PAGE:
Open Letter to Esma - Bazigah Murad
Had a nice stroll down the memory lane when I first came across this interesting manoeuvre. Rummaging through every movie and TV show I have ever watched, every novel ever been read, I couldn’t find anyone worth dedicating this letter to, until the book I recently finished ticked in my mind.
Lovely Esma, you were more of a side character caught between sympathizing with your mother and constantly living on the edge as you prayed that your brother didn’t come home angrily. You were subdued, yet you were the most relatable character to me out of the whole book. You challenged your mother when you witnessed her being unjust to you while she favoured her son. That’s something I would do. Though, not agreeing with her most of the time, you never stopped being by your mother’s side when she needed you. Whenever you locked eyes with her, the pain of solitude danced through her eyes. And sometimes, you felt it too. When the whole world turned against her, you were the only person who gave her the benefit of doubt. And you understood her when everyone ceased to. You set the most ideal example of being a daughter. You were also the perfect sister to your brothers. A role model to your little one. Helping him through life when everyone else was busy in theirs. Offering a listening ear to make him feel valid and heard. You were no less exemplary when it came to your elder brother. Sticking by his side through each of his mistakes, suppressing the hatred and anger you felt only for him to have a home, and to experience the sweetness – the good parts of this world, you played the role of a solid brick holding the whole family together.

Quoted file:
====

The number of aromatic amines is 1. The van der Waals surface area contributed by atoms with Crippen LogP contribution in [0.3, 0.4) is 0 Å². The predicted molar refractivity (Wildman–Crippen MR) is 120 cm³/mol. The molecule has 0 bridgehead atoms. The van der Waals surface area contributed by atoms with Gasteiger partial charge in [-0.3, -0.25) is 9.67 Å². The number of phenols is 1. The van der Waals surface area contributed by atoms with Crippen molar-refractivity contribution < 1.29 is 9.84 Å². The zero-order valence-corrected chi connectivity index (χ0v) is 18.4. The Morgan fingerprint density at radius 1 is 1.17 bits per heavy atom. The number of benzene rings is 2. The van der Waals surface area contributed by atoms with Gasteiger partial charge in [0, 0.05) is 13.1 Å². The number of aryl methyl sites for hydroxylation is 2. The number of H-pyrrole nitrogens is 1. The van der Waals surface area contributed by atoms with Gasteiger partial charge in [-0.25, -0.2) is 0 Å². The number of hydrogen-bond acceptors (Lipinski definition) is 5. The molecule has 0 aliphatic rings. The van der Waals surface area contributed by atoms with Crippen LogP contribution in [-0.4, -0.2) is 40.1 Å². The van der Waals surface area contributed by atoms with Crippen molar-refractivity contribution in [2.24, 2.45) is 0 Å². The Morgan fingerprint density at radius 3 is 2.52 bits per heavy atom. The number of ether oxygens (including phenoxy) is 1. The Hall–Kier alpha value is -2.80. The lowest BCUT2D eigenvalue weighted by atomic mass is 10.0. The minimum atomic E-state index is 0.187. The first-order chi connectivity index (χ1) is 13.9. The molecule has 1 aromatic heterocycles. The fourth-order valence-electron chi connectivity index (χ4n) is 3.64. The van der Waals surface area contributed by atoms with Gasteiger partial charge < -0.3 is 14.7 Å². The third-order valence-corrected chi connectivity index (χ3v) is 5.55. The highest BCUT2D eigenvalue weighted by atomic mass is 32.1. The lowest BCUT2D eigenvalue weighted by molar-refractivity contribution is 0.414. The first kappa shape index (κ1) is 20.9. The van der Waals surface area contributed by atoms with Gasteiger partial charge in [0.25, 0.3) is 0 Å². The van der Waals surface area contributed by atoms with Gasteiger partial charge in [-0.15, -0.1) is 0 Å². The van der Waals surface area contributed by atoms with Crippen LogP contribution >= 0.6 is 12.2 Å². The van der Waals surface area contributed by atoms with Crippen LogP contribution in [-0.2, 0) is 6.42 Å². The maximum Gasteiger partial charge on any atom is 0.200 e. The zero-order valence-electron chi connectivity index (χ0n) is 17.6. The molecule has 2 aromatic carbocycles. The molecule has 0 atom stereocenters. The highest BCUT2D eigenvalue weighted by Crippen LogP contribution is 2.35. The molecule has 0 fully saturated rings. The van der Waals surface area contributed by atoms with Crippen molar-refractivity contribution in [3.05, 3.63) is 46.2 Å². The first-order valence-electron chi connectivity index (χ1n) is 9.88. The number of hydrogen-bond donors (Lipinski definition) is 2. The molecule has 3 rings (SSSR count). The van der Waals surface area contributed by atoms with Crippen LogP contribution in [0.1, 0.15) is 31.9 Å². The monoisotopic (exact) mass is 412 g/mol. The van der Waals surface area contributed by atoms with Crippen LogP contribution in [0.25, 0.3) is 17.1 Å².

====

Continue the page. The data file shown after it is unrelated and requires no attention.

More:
Despite every adversity you endured for your family, you never were good enough for them. When your brother thought you were scribbling aimlessly on a piece of sheet, you were actually plying to become a published writer one day. And so you did. You were goal-oriented – among the society that wanted to see you despondent, imprisoned within four walls. You questioned the norms and even though often got disappointed by them, in the end, you managed to bend those norms according to your will. As I skimmed through your story, I saw my own self reflected in the book I was holding. It’s people like you and me, who keep trying to be enough for the people around us, to nourish each loved one with selfless love, to push past the barriers that do not let us grow. This constant struggle to prove ourselves exhausts us. Your character was more of a reassurance to me. Because in the end, you became the best version of yourself. You created your very own family – with the man who adored your existence. You let go of the conventional practice of your mother and loved all your children equally. You kept bestowing love upon your mother and your brothers despite everything.
You, dear Esma, were the epitome of selflessness, full of compassion. You were a small-town girl who nurtured into an exemplary woman.
Your forever well-wisher,